1. Hope in General:
The manufacturing of various bio-products (bio-cellular and enzymic), being scale factor dependent on process biotechnologies.
New and conventional is controlled by powerful economic and technical forces pointing towards increased levels of interdependence.
Economy of scale factor being very powerful, engineering concerns play a great role on the technology assessment and overall success of the process biotechnology. Successful process biotechnology will contribute enormously to meet partly the challenges facing society in the future. Of the major challenges for future society six have been stated to be affected by biotechnology.
(1) Availability of raw material resources and chemical feed stocks,
(2) non-conventional energy sources,
(3) biological scale up and redesigning to industrial production problems,
(4) health care problems,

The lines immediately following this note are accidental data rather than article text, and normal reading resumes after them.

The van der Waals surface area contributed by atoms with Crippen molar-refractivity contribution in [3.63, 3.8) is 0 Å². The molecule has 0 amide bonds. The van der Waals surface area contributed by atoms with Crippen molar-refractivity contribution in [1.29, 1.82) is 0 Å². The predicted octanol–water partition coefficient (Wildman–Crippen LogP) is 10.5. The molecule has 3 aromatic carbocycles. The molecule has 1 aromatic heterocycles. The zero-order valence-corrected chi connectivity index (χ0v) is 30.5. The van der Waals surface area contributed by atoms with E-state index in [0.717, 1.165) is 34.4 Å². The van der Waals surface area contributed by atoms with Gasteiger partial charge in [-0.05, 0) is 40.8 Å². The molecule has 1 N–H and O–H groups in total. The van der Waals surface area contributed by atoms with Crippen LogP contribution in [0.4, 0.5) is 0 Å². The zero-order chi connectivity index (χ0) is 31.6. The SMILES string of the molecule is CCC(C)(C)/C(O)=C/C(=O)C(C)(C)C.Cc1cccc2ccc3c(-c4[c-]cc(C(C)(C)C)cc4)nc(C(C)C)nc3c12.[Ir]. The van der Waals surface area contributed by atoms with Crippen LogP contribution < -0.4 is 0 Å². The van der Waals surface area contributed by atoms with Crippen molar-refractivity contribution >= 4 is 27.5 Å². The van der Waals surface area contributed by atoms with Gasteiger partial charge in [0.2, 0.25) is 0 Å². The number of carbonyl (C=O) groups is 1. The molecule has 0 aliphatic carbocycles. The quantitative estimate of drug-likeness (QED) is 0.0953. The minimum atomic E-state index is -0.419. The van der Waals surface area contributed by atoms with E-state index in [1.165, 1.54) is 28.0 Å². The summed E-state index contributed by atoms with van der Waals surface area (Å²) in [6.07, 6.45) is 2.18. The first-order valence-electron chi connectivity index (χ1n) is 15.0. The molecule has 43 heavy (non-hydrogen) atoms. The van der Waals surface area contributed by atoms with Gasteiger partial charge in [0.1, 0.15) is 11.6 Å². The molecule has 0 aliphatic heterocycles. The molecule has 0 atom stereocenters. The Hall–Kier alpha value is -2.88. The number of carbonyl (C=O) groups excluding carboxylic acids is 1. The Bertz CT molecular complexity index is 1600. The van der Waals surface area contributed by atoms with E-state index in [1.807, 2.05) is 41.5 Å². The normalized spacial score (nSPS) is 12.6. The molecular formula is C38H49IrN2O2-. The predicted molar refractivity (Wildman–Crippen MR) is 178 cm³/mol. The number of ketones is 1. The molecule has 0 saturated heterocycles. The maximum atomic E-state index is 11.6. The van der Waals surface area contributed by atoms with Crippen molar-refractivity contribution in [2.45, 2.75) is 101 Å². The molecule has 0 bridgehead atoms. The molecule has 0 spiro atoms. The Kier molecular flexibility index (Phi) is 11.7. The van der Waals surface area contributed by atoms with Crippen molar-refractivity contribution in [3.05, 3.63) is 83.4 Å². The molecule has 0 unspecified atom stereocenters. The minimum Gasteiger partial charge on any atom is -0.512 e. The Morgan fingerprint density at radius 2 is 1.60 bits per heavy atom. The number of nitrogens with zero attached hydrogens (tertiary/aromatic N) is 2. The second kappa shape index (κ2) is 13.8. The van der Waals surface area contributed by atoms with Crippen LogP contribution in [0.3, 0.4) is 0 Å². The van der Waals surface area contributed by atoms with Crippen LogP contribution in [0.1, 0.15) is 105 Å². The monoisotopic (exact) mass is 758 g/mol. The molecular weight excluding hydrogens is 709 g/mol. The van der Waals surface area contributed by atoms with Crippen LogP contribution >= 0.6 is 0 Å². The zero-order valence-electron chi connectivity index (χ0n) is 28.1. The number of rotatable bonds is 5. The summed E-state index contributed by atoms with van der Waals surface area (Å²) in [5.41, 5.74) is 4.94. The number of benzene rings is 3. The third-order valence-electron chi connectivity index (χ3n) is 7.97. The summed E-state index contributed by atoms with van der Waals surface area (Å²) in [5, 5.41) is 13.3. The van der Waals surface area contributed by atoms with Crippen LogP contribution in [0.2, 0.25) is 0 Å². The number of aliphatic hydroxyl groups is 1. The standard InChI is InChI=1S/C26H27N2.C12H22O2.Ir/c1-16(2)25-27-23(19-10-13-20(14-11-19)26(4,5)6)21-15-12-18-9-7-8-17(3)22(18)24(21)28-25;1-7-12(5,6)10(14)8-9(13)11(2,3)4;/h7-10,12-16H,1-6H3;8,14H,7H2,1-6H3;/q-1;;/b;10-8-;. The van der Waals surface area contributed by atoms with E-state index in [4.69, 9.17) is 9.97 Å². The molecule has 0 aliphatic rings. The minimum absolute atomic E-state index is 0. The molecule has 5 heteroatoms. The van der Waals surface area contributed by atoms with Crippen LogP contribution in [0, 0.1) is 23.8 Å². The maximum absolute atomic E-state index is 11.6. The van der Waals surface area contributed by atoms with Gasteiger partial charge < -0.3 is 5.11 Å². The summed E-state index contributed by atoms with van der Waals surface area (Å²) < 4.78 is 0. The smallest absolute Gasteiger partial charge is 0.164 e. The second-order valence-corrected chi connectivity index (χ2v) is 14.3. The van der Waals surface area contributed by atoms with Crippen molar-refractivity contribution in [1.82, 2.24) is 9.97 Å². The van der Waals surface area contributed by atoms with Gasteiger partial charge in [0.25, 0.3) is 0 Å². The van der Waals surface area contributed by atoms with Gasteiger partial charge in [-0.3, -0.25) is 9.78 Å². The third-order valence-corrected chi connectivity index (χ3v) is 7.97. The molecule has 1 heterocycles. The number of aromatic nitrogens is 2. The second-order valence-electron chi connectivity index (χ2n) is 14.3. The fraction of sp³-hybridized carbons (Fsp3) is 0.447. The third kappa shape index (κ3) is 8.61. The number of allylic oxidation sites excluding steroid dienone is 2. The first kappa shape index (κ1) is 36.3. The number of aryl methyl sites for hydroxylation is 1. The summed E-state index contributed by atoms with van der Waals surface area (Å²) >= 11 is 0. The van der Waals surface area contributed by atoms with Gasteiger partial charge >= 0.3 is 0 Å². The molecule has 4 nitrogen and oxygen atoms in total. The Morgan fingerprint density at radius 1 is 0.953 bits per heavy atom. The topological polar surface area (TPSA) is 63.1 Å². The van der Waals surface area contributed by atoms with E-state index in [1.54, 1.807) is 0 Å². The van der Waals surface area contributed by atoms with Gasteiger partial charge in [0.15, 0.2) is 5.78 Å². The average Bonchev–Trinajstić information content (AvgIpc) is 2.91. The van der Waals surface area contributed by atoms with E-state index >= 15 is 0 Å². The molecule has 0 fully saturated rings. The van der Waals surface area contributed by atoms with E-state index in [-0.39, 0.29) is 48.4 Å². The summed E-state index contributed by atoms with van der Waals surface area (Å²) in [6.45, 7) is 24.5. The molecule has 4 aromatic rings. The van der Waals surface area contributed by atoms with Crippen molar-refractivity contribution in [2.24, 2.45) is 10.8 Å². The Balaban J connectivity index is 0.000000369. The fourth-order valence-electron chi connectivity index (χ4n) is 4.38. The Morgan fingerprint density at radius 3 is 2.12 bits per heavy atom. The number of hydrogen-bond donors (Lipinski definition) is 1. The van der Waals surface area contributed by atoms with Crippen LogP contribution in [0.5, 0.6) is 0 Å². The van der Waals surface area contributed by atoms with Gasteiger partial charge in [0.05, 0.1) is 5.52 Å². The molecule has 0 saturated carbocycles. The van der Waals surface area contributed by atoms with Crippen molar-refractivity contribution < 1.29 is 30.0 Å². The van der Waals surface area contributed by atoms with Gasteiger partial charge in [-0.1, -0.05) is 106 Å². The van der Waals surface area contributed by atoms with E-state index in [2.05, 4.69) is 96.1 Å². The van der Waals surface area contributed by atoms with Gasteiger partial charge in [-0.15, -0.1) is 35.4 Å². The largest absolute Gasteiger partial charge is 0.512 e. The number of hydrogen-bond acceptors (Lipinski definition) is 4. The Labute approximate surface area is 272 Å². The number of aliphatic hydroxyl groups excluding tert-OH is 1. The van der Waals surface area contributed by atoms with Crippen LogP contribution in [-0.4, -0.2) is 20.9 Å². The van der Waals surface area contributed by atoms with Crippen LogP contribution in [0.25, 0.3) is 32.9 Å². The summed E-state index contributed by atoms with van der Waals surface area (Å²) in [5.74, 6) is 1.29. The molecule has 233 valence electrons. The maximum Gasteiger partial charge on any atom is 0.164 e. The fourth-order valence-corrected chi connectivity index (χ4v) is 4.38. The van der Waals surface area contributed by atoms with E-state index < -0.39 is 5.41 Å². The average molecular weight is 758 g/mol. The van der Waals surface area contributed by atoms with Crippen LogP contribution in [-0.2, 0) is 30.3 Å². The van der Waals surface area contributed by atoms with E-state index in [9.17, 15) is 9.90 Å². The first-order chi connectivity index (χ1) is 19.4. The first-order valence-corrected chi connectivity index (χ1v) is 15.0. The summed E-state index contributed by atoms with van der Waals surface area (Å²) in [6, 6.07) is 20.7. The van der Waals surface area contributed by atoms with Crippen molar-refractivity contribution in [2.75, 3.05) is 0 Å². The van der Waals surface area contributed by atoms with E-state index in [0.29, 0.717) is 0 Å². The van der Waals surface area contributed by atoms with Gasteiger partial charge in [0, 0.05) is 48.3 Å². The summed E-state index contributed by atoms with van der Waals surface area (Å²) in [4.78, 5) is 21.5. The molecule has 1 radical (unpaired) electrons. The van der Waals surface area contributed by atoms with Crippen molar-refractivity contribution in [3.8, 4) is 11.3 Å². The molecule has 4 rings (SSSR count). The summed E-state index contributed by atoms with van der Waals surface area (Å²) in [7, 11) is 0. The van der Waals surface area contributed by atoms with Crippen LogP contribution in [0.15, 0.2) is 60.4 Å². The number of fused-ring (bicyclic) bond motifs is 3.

(5) environmental concerns and
(6) computer aided automation in bio-systems.
Now a global question is when biomass rather than fossil fuels will become the major source of chemical feed stocks. It is revealed by computation that a biomass farm of 5000 acres would be expected to yield approximately 9000 tons or 9 x 106 liters of alcohol per year as feed stock. Clearly, because of raw material cost, total utilization of the biomass is critical to process efficiency.
Total biomass utilization is dependent on efficient conversion of cellulose and hemicellulose into alcohol. There are several constraints to achieve this. In order to overcome many of these constraints it will be appropriate to select a process that would simultaneously hydrolyze both cellulose and hemicellulose to sugars, enzymatically convert the xylose and glucose by yeast or bacteria into alcohol.
Less developed countries having enormous tropical rainforests and those which are rich in agriculture products having the presence of a tremendous amount of residual biomass resources have great potential for agro-industrial process biotechnology development.
Developing countries have found biotechnology exciting and it may turn out to be a big business. For this business research and developments in areas of fermentation products, fermented food, biomass production, bioreactors, waste-water treatments, biomethanation, environmental processes, developing academic and research institutions, demonstration facilities are noteworthy.